bottom-up struggles against corruption: a frontier of democracy

(En route to Storrs, CT) Corruption is no minor issue, nor is it mainly a concern for fastidious bourgeois reformers in rich countries. Consider, just for instance, that one quarter of India’s teachers are missing from school on any given day but are still being paid. Few investments in the world benefit human beings more than educating Indian children, yet a quarter of the available teacher/time is being lost because of that one form of corruption–not to mention  bribery in school construction, college admissions, and hiring, from primary schools to graduate programs.

In countries like Ukraine, which I visited briefly this summer, corruption is a primary obstacle not only to economic development but also to fairness, good government, and reconciliation. And here in the United States, perfectly legal transactions–ones that politicians even brag about, such as collecting private money for judicial elections–easily meet my definition of “corrupt.”

It seems surprisingly hard to find trends in levels of corruption over time, so that we would be able to see which anti-corruption strategies are effective. Experimental programs are often evaluated, but even when they work, they are typically too small to make a difference at the scale of a nation. It is not clear that a true victory over corruption would come from assembling lots of specific programs, such as websites that disclose government contracts or increased pay for bureaucrats. By the way, a major reason for the lack of trendlines is the difficulty of measuring corruption even at a given moment–in part because corrupt acts are typically secret.

I start with the assumption that there are two basic categories of human problems: sometimes we want or value the wrong things; and sometimes, even though we want good things, we can’t get them because of the ways we interact. Corruption may involve both  categories.

Corruption is a problem of what we want or value to the extent that people do not distinguish properly between legitimate transactions and illegitimate ones, or between public and private interests. Following Zephyr Teachout, I think that the US Supreme Court’s decisions regarding lobbying reveal the degeneration of fundamental republican virtues in this country. In 1870, confronted with a situation involving a paid lobbyist for an economic interest, the Court assumed that his job must be “steeped in corruption” and “infamous” and proposed that if such “instances were numerous, open, and tolerated, they would be regarded as measuring the decay of the public morals and the degeneracy of the times.” The Court voided the lobbyist’s contract. By Citizens United v. FEC (2010), the Court was no longer able to detect any difference between a citizen speaking up in a republic and a donor pursuing an economic interest for money.

On the other hand, it has been possible to forge such distinctions. In 1621, Sir Francis Bacon was impeached for acts that had been widespread and unchallenged a few years earlier. Elizabethan judges had openly accepted payments from litigants, and ambassadors had received huge cash gifts from the monarchs of their host countries. Bacon was made a scapegoat and brought down by his political enemies. But it was also true that a new concept of public offices and of public versus private goods was emerging, and it ultimately served Britain well. That is an example of a positive shift in values.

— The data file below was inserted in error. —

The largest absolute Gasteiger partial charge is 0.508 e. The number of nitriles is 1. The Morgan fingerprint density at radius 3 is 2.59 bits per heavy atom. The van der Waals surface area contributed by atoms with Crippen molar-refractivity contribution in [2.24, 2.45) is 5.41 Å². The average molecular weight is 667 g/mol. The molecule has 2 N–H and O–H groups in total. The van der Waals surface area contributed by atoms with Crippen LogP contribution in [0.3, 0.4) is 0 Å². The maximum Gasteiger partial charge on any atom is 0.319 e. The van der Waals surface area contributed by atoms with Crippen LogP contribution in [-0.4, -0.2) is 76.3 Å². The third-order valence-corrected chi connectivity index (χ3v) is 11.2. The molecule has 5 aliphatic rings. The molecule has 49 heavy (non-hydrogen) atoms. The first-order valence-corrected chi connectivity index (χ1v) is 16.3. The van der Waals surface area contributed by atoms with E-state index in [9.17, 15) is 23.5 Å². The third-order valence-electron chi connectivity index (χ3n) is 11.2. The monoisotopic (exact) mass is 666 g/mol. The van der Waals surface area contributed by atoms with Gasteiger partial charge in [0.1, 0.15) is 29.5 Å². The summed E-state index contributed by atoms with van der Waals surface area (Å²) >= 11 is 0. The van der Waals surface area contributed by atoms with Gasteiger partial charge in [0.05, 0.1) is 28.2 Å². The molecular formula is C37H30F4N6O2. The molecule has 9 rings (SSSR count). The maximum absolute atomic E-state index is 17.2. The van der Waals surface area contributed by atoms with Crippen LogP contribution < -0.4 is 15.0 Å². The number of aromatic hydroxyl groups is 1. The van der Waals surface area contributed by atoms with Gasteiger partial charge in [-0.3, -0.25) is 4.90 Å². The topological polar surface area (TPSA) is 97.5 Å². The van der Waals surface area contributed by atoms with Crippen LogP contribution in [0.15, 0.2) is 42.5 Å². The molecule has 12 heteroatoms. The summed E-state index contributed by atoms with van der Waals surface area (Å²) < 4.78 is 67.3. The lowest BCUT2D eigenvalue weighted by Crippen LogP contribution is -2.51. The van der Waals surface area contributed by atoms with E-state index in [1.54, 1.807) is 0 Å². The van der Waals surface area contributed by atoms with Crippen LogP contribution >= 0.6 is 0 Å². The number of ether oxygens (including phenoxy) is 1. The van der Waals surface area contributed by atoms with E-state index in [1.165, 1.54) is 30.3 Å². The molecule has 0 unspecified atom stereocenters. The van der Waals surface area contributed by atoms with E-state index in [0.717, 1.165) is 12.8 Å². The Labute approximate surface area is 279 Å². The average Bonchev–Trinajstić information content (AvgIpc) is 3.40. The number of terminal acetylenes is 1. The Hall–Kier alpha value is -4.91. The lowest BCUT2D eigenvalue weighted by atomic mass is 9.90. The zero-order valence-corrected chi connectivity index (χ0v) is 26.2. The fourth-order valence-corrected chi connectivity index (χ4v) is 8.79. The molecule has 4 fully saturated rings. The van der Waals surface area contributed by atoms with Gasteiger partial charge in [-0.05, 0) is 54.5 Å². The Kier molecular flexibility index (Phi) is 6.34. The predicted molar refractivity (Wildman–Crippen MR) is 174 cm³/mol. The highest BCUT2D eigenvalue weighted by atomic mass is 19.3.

More generally, corruption is a failure to value the commons: that which we own collectively or which is not owned at all. The commons is not an idea for leftists alone, for even radical libertarians view the government and the law as public property and the atmosphere and oceans as un-owned. Attitudes toward the commons vary, and I suspect that a valuable way to reduce corruption is to raise people’s sense of concern for the various commons around them.

But corruption also exemplifies a collective-action problem. If everyone else is paying bribes, you won’t make the system any better by refraining, but you may hurt yourself (or your children, or your employees). So even when everyone thinks that bribery is bad and the commons is precious, almost everyone may still pay bribes.

One type of solution to collective action problems is an external monitor/enforcer that protects the common interest. Singapore has “gone from being one of the more corrupt countries on the planet to one of the least.” Its success depends upon an authoritarian state that happens to be genuinely opposed to financial corruption. I wouldn’t want to generalize the Singapore example, for two reasons: an authoritarian solution denies people the right to govern themselves, and benign authoritarians are strikingly scarce. Most dictators who jail or shoot people for taking bribes are perfectly happy to accept bribes themselves. In fact, by investigating corruption, a state learns who is corrupt and can use selective prosecution or the threat of it to extract additional benefits. That temptation dooms almost all top-down solutions.

A different type of response to collective action problems is a movement from the bottom up. For instance, people can make mutual pledges not to give bribes and can hold each other accountable. They can also vote en masse for anti-corruption candidates. I am convinced that making government information transparent is valuable just to the degree that people organize themselves to use the data effectively and constructively; on its own, transparency accomplishes nothing.

Bottom-up efforts are difficult: it is always easy to cheat, to lose momentum, or to encounter disabling divisions within a popular movement. But I think that if popular movements are worth anything in the 21st century, they must take on corruption. And unless corruption is addressed from the bottom-up, it will continue to block social justice around the world.